The top U.S. telecommunications regulator on Thursday gave formal approval to a plan by Elon Musk’s SpaceX to build a global broadband network using satellites.
SpaceX founder Elon Musk smiles at a press conference following the first launch of a SpaceX Falcon Heavy rocket at the Kennedy Space Center in Cape Canaveral, Florida, U.S., February 6, 2018. REUTERS/Joe Skipper
“This is the first approval of a U.S.-licensed satellite constellation to provide broadband services using a new generation of low-Earth orbit satellite technologies,” the Federal Communications Commission said in a statement.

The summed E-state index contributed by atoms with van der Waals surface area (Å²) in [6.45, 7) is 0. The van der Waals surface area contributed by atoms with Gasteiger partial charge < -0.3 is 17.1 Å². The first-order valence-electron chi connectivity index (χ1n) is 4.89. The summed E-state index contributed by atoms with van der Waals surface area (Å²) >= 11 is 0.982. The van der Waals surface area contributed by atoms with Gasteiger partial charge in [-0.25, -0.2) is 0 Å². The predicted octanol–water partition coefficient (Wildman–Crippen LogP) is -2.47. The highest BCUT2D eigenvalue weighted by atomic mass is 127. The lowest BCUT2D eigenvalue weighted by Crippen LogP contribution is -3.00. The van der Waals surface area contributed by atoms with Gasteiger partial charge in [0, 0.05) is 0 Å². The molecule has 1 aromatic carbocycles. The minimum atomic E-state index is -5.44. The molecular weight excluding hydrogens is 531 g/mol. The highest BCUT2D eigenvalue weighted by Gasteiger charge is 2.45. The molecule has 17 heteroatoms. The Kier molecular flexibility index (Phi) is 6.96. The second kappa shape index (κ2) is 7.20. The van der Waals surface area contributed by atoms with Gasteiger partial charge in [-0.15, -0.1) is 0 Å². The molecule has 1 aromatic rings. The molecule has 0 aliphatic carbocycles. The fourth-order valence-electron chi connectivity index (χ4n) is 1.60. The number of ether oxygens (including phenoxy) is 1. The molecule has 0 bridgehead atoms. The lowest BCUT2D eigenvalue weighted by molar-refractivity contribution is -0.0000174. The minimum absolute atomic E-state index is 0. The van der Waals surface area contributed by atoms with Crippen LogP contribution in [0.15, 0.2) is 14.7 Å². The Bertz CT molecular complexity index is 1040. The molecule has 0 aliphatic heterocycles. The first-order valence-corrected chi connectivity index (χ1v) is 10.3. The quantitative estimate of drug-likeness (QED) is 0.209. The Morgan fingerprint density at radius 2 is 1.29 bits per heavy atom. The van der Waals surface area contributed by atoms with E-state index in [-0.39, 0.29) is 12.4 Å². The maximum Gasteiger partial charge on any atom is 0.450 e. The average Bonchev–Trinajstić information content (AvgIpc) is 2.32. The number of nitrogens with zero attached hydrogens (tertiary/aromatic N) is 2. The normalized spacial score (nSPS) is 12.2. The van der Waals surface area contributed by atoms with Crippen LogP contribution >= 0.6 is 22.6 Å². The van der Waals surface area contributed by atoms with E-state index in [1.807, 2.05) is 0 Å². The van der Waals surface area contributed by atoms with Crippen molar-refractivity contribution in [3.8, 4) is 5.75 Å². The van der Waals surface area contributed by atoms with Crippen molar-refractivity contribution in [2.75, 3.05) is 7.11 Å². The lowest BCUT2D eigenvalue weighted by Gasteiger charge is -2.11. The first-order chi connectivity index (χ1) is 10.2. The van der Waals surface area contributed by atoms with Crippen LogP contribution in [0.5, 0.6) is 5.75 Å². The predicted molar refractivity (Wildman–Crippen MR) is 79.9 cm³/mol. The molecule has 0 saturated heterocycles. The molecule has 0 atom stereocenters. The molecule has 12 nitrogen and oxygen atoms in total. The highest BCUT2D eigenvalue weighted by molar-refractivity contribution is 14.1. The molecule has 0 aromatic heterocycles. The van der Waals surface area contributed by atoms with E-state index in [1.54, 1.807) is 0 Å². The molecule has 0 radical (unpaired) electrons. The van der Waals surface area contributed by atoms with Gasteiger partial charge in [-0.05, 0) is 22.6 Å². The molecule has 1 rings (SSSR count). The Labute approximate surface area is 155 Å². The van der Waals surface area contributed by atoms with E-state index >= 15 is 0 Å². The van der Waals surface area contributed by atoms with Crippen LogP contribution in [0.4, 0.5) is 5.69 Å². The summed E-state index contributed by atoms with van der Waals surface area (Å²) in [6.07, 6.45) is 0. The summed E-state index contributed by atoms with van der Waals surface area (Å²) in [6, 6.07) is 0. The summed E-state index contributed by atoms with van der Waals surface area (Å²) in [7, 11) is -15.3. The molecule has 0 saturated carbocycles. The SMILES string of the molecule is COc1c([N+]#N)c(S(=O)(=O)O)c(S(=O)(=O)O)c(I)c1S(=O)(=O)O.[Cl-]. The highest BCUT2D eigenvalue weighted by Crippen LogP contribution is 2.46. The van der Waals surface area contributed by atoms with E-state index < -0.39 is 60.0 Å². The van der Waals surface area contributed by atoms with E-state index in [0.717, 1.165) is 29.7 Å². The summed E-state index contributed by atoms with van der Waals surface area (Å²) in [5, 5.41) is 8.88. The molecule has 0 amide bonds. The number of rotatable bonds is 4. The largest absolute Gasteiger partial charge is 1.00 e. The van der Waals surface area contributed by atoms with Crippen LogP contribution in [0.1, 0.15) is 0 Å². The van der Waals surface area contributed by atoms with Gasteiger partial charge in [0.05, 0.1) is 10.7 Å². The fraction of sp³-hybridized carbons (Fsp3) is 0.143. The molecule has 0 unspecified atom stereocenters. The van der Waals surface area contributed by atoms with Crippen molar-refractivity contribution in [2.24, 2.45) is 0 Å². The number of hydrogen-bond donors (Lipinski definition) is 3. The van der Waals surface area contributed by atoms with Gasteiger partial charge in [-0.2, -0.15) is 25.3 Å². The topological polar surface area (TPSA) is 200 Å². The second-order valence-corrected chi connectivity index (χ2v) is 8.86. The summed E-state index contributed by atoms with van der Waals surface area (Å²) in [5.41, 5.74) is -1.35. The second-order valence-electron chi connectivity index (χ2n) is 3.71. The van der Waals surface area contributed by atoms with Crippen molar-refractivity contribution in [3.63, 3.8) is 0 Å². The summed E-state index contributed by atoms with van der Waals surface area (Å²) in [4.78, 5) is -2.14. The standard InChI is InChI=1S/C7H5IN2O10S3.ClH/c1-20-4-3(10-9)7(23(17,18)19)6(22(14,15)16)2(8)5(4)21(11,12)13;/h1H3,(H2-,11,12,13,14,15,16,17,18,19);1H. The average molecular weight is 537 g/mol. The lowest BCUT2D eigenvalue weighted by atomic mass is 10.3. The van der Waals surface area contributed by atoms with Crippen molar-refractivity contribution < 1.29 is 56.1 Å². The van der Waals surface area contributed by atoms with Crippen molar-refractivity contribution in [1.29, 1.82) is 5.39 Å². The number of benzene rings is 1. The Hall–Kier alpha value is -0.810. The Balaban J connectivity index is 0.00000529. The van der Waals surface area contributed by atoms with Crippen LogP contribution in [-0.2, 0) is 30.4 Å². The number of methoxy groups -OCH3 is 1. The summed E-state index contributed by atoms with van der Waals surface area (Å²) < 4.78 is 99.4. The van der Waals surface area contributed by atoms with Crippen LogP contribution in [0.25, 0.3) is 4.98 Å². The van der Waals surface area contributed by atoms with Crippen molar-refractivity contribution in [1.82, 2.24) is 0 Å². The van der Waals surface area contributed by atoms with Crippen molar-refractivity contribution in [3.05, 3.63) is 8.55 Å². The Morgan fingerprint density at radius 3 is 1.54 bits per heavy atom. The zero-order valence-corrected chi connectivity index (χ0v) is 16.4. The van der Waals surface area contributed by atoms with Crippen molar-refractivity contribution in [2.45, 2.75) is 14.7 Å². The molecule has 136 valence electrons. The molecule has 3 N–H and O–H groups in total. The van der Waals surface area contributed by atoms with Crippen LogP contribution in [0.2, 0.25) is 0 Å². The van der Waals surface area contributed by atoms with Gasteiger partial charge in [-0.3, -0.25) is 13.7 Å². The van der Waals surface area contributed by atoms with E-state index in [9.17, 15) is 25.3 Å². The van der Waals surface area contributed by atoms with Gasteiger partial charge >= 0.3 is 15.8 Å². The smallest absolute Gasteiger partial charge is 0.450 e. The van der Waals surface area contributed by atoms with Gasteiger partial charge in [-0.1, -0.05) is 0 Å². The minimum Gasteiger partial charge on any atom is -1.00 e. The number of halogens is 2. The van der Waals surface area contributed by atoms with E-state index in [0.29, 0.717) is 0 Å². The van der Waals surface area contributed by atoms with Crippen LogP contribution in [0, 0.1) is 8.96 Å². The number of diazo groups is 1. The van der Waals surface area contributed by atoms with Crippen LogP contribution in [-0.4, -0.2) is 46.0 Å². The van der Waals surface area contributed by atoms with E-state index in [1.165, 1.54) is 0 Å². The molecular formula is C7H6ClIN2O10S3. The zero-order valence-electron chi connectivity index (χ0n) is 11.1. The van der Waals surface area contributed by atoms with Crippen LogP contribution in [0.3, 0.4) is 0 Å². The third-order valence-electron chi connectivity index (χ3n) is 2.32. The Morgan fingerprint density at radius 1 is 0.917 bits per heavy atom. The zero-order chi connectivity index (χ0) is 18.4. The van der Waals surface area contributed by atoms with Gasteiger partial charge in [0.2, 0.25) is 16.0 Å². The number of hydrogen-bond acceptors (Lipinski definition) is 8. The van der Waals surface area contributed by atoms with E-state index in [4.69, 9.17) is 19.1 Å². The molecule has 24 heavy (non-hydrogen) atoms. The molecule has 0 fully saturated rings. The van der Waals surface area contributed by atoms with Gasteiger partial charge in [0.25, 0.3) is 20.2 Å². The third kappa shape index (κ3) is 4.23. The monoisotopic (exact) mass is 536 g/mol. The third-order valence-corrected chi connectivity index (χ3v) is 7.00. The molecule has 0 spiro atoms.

The system proposed by privately held SpaceX, as Space Exploration Holdings is known, will use 4,425 satellites, the FCC said.
FCC Chairman Ajit Pai in February had endorsed the SpaceX effort, saying: “Satellite technology can help reach Americans who live in rural or hard-to-serve places where fiber optic cables and cell towers do not reach.”
The Federal Aviation Administration said on Wednesday that SpaceX plans to launch a Falcon 9 rocket on April 2 at Cape Canaveral, Florida. “The rocket will carry a communications satellite,” the FAA said.
The FCC said SpaceX has been granted authority to use frequencies in the Ka (20/30 GHz) and Ku (11/14 GHz) bands.